The truth about Springsteen is so disappointing but this one takes the cake!
Bruce Springsteen has been a sellout all these years. He’s not the person he portrayed himself to be to the American people.
He just revealed he nearly gave up one of his most iconic anthems Born In The USA, admitting he believed it was too insincere and “glib”. He said he doesn’t “feel comfortable” singing the song. It’s almost like he’s apologizing for appearing to be patriotic. Are you thinking what we’re thinking? He sang that song so many times but never felt ok singing it? That’s the difference between Springsteen and someone like Lee Greenwood. Lee Greenwood has always been a passionate and fearless supporter of America and the American way. Springsteen is just a phony…
Speaking at a Q&A session with Tom Hanks at the Tribeca Film Festival, the 67-year-old rocker opened up to the Oscar-winning actor, insisting that it was E Street Band guitarist Stevie Van Zandt who convinced him to keep the 1984 hit.
Springsteen’s memorable tune was written in part tribute to friends who had served in the American Army during the Vietnam War and the ironic treatment of the veterans upon their return home.
He divulged: ‘Stevie [Van Zandt, longtime guitarist in the E Street Band] convinced me to keep that song.
‘I remember at the time thinking it’s too glib. It’s too glib. I think I still think that. But Stevie said, “No, no, no – it’s about the band, the brotherhood of the band, the fans.”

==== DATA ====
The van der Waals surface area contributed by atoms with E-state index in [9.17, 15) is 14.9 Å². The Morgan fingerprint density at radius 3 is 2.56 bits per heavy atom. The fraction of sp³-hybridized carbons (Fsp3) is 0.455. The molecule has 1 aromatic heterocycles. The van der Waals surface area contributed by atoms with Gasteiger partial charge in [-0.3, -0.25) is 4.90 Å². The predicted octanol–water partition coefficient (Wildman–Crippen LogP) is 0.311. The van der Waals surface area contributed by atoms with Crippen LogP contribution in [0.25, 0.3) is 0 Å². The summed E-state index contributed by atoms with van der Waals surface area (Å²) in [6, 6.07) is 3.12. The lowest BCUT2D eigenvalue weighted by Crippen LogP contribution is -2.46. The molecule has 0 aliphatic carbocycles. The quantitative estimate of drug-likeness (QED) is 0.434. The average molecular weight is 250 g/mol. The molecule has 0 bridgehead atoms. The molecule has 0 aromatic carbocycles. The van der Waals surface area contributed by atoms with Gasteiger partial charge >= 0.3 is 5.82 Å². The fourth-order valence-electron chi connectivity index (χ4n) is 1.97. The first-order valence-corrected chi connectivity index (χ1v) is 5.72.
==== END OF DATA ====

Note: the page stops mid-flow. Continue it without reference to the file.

The New Jersey native – who has been married to Patti Scialfa since 1991 – added that he gave his musical peer the ‘benefit of the doubt’ but still doesn’t feel quite comfortable with the song.
Adding: ‘I gave him the benefit of the doubt. We’ve played it an awful lot ever since. But I was always a little frightened of it. And the whole record I always have mixed feelings about.’
Despite his feelings, the epochal song has received much praise throughout the years and was ranked 275th on Rolling Stone’s list of The 500 Greatest Songs of All Time as well as placed on RIAA’s Songs of the Century.
The fan favorite and title track of his 1984 album of the same name inspired famed photographer Annie Leibovitz’s iconic photo of Springsteen’s backside against the backdrop of an American flag for the record cover.
Commenting on the concept in 1984, the Medal of Freedom recipient told Rolling Stone: ‘We had the flag on the cover because the first song was called “Born in the U.S.A.”, and the theme of the record kind of follows from the themes I’ve been writing about for at least the last six or seven years.
Read more: Daily Mail
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